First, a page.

How to Make Do Without Your Dryer

Drying laundry clothes on drying rack

It’s surprising how disruptive it can be to go without an appliance for a few days, let alone a few weeks. In fact, most people who call us for an appliance repair haven’t even thought about how they can make do for a few days. While you will miss the convenience of a working appliance, just like ovens, cooktops, ranges, washers, dishwashers, fridges, ice makers, and microwaves, going without a dryer for a few days is possible!

What to do

As with any “emergency,” the first step is to stay calm. Close your eyes, take a few deep breaths, and then read the rest of this article. We’ll post a similar one on each major appliance, but for today, we are all about dryers!

The basic process for drying clothes is circulating dry air around your wet clothes, drawing moisture out of the clothes and into the air. More airflow equals quicker drying time. Warming the air speeds this process up even further. That’s why dryers work so well – they create lots of air flow, at high temperature, for fast drying.

Tips for drying clothes without a dryer

So how should you dry your clothes? Try the following suggestions to make it until your repair is completed.

  1. Drying clothes actually begins with the washing machine. Its spinning motion forces most of the water out of your clothes. If your washer ends the cycle and the clothes are still sopping wet, you may need to readjust the load so it’s spread evenly around the basket and run it again on the last part of the cycle, or just a rinse and spin. If you can squeeze water out of your clothing when it’s finished in the washer, your washer isn’t doing its job.

  2. If you already own a drying rack for delicate or bulky items, you can use it for all your clothes too. The more bars, the better! Place the rack outside on a warm day (unless it’s pollen season), or inside in a room with good circulation. If you don’t own one already, now might be a good time to make the small investment. Most fold up for storage, so they can be put away when they’re not in use.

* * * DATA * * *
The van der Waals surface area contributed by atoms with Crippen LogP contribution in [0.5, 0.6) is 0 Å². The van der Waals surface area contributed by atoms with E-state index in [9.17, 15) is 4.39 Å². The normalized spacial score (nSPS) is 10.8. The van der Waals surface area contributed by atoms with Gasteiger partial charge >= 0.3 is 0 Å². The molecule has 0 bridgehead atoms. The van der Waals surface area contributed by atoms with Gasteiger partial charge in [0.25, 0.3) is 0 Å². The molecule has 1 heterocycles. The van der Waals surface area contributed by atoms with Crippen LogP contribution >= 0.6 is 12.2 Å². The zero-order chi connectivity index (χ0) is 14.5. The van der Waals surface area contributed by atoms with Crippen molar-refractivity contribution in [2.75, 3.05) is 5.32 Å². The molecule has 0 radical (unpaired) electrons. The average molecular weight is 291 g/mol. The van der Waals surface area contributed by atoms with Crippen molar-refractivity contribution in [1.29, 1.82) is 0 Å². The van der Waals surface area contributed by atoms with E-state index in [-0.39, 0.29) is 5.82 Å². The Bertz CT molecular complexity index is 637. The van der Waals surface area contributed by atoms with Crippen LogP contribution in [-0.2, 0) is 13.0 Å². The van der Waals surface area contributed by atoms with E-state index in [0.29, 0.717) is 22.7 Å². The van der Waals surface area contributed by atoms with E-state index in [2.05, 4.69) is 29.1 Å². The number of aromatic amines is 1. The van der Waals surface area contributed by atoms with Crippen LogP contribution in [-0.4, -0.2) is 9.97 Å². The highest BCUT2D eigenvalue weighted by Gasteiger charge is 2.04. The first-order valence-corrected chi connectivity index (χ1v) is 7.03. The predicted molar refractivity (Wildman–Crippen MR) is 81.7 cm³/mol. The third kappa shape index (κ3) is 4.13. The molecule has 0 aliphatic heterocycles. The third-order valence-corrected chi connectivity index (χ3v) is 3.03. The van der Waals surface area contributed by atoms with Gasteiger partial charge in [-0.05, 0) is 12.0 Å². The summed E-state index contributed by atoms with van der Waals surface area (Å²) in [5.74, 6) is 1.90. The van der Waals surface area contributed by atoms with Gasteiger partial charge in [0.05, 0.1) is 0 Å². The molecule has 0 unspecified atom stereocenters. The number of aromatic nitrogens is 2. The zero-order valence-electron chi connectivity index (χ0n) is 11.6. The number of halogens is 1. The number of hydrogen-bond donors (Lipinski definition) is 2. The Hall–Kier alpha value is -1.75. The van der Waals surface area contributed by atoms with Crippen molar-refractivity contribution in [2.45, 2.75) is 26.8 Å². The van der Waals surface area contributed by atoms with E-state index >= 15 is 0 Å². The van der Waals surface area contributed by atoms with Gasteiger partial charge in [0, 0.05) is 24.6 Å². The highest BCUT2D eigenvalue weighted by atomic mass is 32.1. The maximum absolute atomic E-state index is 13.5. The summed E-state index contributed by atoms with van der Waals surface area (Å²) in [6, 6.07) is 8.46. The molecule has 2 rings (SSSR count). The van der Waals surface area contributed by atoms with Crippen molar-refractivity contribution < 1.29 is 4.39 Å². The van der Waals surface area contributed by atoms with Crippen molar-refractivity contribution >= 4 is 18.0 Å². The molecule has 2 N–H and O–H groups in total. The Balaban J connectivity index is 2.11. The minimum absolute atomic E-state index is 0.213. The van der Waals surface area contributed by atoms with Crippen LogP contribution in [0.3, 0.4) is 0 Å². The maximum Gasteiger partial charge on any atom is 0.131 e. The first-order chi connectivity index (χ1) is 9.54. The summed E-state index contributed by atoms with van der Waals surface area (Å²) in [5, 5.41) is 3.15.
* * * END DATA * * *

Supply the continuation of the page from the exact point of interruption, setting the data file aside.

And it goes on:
3. Make a makeshift clothesline inside or outside. If you’ve got string and sturdy anchor points, you’re in business. Just make sure you test the strength of your anchors before loading up the string with wet clothing. You don’t want to rip a picture hanger out of the wall in the process!

  4. If you don’t have a drying rack or a clothesline and don’t want to purchase either while you wait on your dryer, the next best option is laying clothes over hangers hung from a shower curtain rod, over the backs of chairs, and anywhere else you can find. All you need is something that won’t be ruined by wet clothing draped over it and that allows good airflow. Backs of chairs are usually great for this.

  5. In combination with any of the above, you can also run a ceiling fan or box fan on the clothes. Remember, the more dry air you can get circulating around your clothes, the faster they’ll dry.

  6. The last tip is to flip the clothing over after an hour or two. Doing so will help it dry faster and prevent showing the stretches from how it was hanging.

So how long should it take to dry a load? Realistically, it could take several hours, even under the best of circumstances. At least you’ll be relieved when your dryer is repaired or replaced.

For all you dryer and other appliance repair needs in the Midlands of South Carolina, give us at Appliance Professional a call or schedule an appointment online.